STS is one of almost forty Interdisciplinary Programs at Stanford. It offers a fascinating array of courses from some twenty departments and schools. Ours is one of many academic STS programs — for example, at Cornell, MIT, UC Berkeley, and Rensselaer Polytechnic — some known by other names such as Science & Technology Studies, Social Studies of Science, etc.
How does an STS major differ from a science, engineering, or medical degree? Let’s start with an old joke. Two young fish are swimming along. A frog on a lily pad spots them and remarks, “Hello boys! How’s the water today?” The two young fish mumble something to the effect of “Just fine, Grandma.” After they pass by, one young fish eyes the other and asks: “What’s water?”
Scientists, engineers, and medical professionals swim (as they must) in the details of their technical work: experiments, inventions, treatments and cures. It’s an intense and necessary focus. STS, by contrast, draws attention to the water: the social, political, legal, economic, and cultural environment that shapes research and invention, supports or inhibits it — and is in turn shaped by evolving science and technology. Some STS scholars use the analogy of a legal constitution, which determines how specific laws are made and enforced. Similarly, our built environment and our infrastructures constitute the conditions within which we live our lives. As for science, the instruments and models we design constitute the limits of what we can observe and understand. Meanwhile, funding, social needs, religious views, ethics, intellectual property law, and other sociocultural factors make some kinds of scientific advances possible while restricting others.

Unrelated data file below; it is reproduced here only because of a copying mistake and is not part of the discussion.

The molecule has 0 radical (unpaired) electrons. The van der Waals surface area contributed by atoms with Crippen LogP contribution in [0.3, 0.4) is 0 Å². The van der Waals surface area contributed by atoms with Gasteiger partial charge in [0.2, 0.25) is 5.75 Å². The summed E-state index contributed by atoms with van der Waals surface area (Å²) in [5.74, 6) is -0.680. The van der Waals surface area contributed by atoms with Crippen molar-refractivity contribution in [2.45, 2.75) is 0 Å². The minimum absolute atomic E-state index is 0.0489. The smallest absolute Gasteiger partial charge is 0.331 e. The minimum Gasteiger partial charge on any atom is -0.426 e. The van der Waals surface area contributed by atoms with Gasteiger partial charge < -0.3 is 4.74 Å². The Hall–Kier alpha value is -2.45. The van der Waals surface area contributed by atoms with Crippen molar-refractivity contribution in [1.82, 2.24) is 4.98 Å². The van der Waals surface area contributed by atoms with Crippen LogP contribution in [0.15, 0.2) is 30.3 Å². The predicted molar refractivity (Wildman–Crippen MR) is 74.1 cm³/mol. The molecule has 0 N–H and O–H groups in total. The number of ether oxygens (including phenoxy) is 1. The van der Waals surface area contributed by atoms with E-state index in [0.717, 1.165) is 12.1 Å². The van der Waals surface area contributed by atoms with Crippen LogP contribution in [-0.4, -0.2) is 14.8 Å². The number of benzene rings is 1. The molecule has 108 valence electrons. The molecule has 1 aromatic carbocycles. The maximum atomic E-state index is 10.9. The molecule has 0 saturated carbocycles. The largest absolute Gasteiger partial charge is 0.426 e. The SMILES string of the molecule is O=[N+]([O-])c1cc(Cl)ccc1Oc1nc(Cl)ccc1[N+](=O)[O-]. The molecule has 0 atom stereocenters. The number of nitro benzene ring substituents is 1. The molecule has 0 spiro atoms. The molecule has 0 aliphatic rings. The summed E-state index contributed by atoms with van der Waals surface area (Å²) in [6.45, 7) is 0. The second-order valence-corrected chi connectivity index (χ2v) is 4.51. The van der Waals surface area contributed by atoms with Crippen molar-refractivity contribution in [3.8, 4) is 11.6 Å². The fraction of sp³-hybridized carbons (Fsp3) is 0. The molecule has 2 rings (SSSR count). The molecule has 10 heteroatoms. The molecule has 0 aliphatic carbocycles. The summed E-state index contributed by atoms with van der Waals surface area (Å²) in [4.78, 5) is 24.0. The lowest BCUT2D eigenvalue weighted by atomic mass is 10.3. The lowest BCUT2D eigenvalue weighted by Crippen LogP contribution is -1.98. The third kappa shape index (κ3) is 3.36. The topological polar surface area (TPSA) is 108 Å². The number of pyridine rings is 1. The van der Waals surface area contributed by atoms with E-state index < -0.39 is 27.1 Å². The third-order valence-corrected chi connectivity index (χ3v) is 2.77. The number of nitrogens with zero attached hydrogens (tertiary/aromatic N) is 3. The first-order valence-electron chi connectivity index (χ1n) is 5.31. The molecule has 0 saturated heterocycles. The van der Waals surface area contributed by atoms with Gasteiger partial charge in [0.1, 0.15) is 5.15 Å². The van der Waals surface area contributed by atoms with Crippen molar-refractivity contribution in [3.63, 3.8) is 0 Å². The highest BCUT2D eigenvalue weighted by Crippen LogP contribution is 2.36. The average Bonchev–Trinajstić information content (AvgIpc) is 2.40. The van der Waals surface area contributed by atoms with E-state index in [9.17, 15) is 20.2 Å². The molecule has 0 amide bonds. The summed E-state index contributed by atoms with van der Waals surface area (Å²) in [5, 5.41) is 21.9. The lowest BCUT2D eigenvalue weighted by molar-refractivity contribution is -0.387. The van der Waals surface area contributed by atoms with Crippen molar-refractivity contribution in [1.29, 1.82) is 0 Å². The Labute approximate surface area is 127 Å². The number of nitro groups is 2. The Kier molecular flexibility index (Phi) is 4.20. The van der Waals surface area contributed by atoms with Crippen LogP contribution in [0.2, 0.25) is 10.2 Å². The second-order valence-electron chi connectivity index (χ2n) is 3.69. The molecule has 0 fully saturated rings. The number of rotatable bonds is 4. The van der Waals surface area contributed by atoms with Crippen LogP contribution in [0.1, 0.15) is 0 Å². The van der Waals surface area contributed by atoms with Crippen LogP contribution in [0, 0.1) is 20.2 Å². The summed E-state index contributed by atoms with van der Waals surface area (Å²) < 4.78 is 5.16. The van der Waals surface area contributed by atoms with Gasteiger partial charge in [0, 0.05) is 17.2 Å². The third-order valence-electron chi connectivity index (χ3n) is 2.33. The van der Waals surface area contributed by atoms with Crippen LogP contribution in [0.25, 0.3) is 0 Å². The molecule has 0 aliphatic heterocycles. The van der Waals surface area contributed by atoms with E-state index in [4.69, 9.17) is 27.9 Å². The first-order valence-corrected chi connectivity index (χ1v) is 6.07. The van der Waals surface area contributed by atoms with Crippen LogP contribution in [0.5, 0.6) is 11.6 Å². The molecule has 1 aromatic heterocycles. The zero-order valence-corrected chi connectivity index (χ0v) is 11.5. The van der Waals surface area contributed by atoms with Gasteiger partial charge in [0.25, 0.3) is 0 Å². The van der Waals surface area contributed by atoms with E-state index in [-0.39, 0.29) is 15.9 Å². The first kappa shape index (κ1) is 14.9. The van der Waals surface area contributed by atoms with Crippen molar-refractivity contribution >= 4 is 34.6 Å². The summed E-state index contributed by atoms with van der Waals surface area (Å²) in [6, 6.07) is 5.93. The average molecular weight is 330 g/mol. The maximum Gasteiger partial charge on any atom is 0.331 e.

STS students at Stanford take two types of courses: (a) technical courses in which they learn and practice science or engineering, and (b) courses in which they study the social and historical context of science and technology. These latter courses engage students with critical aspects of how science and technology are communicated, governed, and taught, as well as how science and technology affect communication, governance, and education. Students come away with an appreciation of the powerful influence of social and infrastructural contexts and the role of human agency, political decisions, and path dependence in technical change. We believe that an understanding of these intricate dynamics – beyond simple preoccupation with “innovation” – is an essential part of being a responsible citizen today and an important educational objective of the program.
It’s liberal arts for the 21st century: an ideal preparation for life in a world constantly being shaped and reshaped by science, technology, and medicine.